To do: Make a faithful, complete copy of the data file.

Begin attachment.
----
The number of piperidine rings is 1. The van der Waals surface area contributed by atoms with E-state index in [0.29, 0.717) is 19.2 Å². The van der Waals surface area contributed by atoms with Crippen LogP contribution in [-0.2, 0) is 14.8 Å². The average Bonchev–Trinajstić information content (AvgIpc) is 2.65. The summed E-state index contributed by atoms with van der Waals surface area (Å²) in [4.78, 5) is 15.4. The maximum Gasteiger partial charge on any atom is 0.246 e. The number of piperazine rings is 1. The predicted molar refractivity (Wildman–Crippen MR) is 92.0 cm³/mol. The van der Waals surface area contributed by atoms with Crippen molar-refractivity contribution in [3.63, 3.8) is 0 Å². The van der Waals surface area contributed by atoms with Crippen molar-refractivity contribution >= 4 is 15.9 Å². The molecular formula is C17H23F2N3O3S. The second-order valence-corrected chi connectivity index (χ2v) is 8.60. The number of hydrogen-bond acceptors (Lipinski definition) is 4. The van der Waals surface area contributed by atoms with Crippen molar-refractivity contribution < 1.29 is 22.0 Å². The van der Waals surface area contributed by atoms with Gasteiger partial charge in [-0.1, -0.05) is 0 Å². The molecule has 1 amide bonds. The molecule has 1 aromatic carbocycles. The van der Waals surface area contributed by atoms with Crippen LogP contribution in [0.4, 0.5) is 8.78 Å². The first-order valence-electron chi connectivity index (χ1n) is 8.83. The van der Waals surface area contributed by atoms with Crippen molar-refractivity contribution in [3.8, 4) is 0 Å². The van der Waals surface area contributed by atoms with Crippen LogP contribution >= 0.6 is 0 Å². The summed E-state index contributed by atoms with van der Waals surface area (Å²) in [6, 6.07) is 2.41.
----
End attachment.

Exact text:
The number of piperidine rings is 1. The van der Waals surface area contributed by atoms with E-state index in [0.29, 0.717) is 19.2 Å². The van der Waals surface area contributed by atoms with Crippen LogP contribution in [-0.2, 0) is 14.8 Å². The average Bonchev–Trinajstić information content (AvgIpc) is 2.65. The summed E-state index contributed by atoms with van der Waals surface area (Å²) in [4.78, 5) is 15.4. The maximum Gasteiger partial charge on any atom is 0.246 e. The number of piperazine rings is 1. The predicted molar refractivity (Wildman–Crippen MR) is 92.0 cm³/mol. The van der Waals surface area contributed by atoms with Crippen molar-refractivity contribution in [3.63, 3.8) is 0 Å². The van der Waals surface area contributed by atoms with Crippen molar-refractivity contribution >= 4 is 15.9 Å². The molecular formula is C17H23F2N3O3S. The second-order valence-corrected chi connectivity index (χ2v) is 8.60. The number of hydrogen-bond acceptors (Lipinski definition) is 4. The van der Waals surface area contributed by atoms with Crippen molar-refractivity contribution < 1.29 is 22.0 Å². The van der Waals surface area contributed by atoms with Gasteiger partial charge in [-0.1, -0.05) is 0 Å². The molecule has 1 amide bonds. The molecule has 1 aromatic carbocycles. The van der Waals surface area contributed by atoms with Crippen LogP contribution in [0.4, 0.5) is 8.78 Å². The first-order valence-electron chi connectivity index (χ1n) is 8.83. The van der Waals surface area contributed by atoms with Crippen molar-refractivity contribution in [3.8, 4) is 0 Å². The van der Waals surface area contributed by atoms with Crippen LogP contribution >= 0.6 is 0 Å². The summed E-state index contributed by atoms with van der Waals surface area (Å²) in [6, 6.07) is 2.41.